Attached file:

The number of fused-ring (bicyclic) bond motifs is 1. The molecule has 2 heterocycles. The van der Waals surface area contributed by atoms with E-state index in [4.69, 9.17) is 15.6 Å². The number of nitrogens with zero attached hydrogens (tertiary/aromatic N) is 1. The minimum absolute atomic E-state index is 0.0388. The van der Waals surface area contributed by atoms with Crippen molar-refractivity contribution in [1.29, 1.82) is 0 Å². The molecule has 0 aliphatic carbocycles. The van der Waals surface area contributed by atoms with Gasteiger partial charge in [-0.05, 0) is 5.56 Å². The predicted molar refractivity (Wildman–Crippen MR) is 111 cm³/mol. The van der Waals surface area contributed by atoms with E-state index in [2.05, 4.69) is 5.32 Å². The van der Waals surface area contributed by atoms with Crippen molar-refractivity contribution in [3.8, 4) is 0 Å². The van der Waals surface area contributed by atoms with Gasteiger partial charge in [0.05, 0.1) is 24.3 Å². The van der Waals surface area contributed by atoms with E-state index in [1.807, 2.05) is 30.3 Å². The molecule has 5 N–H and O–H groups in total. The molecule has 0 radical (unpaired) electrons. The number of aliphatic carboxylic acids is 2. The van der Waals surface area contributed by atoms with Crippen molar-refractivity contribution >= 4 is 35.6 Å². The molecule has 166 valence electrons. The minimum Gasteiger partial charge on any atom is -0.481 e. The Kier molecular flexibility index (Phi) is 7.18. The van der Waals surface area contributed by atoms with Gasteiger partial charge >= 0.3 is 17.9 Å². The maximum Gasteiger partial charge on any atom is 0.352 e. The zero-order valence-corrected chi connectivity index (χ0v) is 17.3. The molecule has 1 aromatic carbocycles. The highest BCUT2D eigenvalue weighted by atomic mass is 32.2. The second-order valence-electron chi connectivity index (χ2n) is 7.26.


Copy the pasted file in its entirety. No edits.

The number of fused-ring (bicyclic) bond motifs is 1. The molecule has 2 heterocycles. The van der Waals surface area contributed by atoms with E-state index in [4.69, 9.17) is 15.6 Å². The number of nitrogens with zero attached hydrogens (tertiary/aromatic N) is 1. The minimum absolute atomic E-state index is 0.0388. The van der Waals surface area contributed by atoms with Crippen molar-refractivity contribution in [1.29, 1.82) is 0 Å². The molecule has 0 aliphatic carbocycles. The van der Waals surface area contributed by atoms with Gasteiger partial charge in [-0.05, 0) is 5.56 Å². The predicted molar refractivity (Wildman–Crippen MR) is 111 cm³/mol. The van der Waals surface area contributed by atoms with E-state index in [2.05, 4.69) is 5.32 Å². The van der Waals surface area contributed by atoms with Crippen molar-refractivity contribution in [3.8, 4) is 0 Å². The van der Waals surface area contributed by atoms with Gasteiger partial charge in [0.05, 0.1) is 24.3 Å². The van der Waals surface area contributed by atoms with E-state index in [1.807, 2.05) is 30.3 Å². The molecule has 5 N–H and O–H groups in total. The molecule has 0 radical (unpaired) electrons. The number of aliphatic carboxylic acids is 2. The van der Waals surface area contributed by atoms with Crippen molar-refractivity contribution >= 4 is 35.6 Å². The molecule has 166 valence electrons. The minimum Gasteiger partial charge on any atom is -0.481 e. The Kier molecular flexibility index (Phi) is 7.18. The van der Waals surface area contributed by atoms with Gasteiger partial charge >= 0.3 is 17.9 Å². The maximum Gasteiger partial charge on any atom is 0.352 e. The zero-order valence-corrected chi connectivity index (χ0v) is 17.3. The molecule has 1 aromatic carbocycles. The highest BCUT2D eigenvalue weighted by atomic mass is 32.2. The second-order valence-electron chi connectivity index (χ2n) is 7.26.